Okay, Matt, but I don’t treat the Bible like a spell book! Who does that? you may be thinking. And my answer would be . . . More of us than you might think, Gandalf.
The impulse emerges out of good motives. Growing up in evangelical culture, I’ve always been taught that my most important job as an evangelist is keeping the gospel pure.What this means is, without a doubt, protecting the message. And if our job is protecting the message, the “safest” way to share that message is through quoting Scripture. I need to make sure the gospel meets a rigorous theological test, that people are hearing it correctly.
But what this means in practice is that I am going to spend my time focused on the message, not the translation. Because I’ve decided that my job is primarily to protect the message, I’m going to trust the Holy Spirit to do all the translation. With this perspective, it doesn’t matter if there’s noise. It doesn’t matter if the signal is weak. It doesn’t matter if I do a terrible job translating the message or say things in a confusing way. The Holy Spirit will take the magic Bible verses and make the message clear regardless, right?
This kind of thinking leads to conclusions like “My job is to share the gospel, nothing more” or “I posted a Bible verse on social media; now it’s all up to God.”
But I have to wonder: If God wants us to be his coworkers, do you think he wants us to stop working before things are finished?
He gives us the message.
He tells us to share the message.
Does he not want us to participate in translating the message and making it understandable?
If we can trust God to translate the message, can we not also trust him to keep the message pure?
Leaving a tract on a table may be sufficient for someone to come to Jesus. But what if God wants us to be more involved?
1. Have you ever had a miscommunication with someone? What was the core issue in the misunderstanding? How did you eventually come to understand each other?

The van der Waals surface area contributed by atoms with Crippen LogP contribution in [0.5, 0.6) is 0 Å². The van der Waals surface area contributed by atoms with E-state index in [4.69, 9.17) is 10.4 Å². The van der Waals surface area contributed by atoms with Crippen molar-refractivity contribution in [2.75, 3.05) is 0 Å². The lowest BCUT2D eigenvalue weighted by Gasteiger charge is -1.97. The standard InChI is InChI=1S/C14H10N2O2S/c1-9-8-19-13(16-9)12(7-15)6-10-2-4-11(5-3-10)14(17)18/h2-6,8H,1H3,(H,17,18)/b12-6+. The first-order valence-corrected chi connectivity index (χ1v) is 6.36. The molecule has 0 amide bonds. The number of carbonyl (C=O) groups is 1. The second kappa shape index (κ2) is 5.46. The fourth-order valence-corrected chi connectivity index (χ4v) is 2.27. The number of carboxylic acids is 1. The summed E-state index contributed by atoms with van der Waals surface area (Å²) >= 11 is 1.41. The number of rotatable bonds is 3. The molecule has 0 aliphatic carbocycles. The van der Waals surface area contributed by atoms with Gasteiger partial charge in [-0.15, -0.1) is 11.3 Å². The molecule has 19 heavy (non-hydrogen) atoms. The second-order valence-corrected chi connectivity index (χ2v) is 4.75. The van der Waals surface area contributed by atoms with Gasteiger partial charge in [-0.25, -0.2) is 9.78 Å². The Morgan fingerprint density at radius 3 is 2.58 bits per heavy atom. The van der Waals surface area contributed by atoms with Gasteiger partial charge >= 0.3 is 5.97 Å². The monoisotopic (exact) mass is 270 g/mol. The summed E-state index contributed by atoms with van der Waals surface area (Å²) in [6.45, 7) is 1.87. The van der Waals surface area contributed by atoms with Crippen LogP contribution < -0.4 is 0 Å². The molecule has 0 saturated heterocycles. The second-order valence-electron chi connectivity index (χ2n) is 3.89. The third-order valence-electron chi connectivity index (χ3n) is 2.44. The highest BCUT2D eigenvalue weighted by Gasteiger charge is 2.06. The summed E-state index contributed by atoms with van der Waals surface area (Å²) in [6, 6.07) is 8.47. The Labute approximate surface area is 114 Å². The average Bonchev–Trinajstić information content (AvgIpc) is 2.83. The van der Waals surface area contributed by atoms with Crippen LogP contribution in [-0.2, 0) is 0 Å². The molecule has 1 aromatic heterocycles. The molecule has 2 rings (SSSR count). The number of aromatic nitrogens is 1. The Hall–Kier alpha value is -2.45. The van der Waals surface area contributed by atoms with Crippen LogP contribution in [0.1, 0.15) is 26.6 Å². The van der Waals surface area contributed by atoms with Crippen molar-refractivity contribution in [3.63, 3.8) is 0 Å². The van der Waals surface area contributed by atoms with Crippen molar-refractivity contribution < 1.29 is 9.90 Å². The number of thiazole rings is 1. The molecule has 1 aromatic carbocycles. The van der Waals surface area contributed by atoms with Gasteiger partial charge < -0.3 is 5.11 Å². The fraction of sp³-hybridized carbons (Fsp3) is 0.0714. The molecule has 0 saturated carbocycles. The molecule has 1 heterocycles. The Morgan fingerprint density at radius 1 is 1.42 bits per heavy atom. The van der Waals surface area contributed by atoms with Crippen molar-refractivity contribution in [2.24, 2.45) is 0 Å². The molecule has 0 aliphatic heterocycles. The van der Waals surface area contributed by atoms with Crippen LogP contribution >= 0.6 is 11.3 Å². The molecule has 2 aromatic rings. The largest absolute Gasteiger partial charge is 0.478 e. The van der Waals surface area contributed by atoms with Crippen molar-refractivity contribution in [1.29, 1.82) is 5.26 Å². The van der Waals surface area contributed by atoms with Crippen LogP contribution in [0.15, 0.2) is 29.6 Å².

2. When someone shared the good news with you, did they help with the “translation,” or were you left on your own? (For instance, did they use easy-to-understand terminology? Did someone explain complicated or unfamiliar words to you? Or did you have to figure it out on your own?)
3. Can you think of a time when you saw, heard, or participated in a “gospel presentation” that left people confused or disinterested? What was that like? Was it because of “noise” or a problem with translation? Do you think the response could have been different if that had been addressed? How?
1. Watch for poor communication this week, whether it’s from a sign, in an email, in the media, or in personal interaction. What is causing the communication not to work well? How could it be improved? How would you do it differently?
2. Tell a friend you want to practice poor communication. Have them send you texts without fixing auto correct. Have them call you with a towel over their phone (or put you on speakerphone while driving in a convertible). Have them do their best to drive you crazy with noise in the signal. As they do this, do your best to understand and respond well to their communication. How does it make you feel? What do you learn about how others might feel when there’s noise in the signal?
Taken from Good News for a Change by Matt Mikalatos. Copyright © 2018. Used by permission of Nav Press. All rights reserved. Represented by Tyndale House Publishers, Inc.
Matt Mikalatos writes books (surprise!). In the past, Matt worked as a high school teacher and a clerk at a comic-book store. Currently he focuses on nonprofit work devoted to helping people love one another despite their differences. He lives in Portland, Oregon, with his wife and three daughters, two unicorns, a gryphon, a dragon, and three brine shrimp.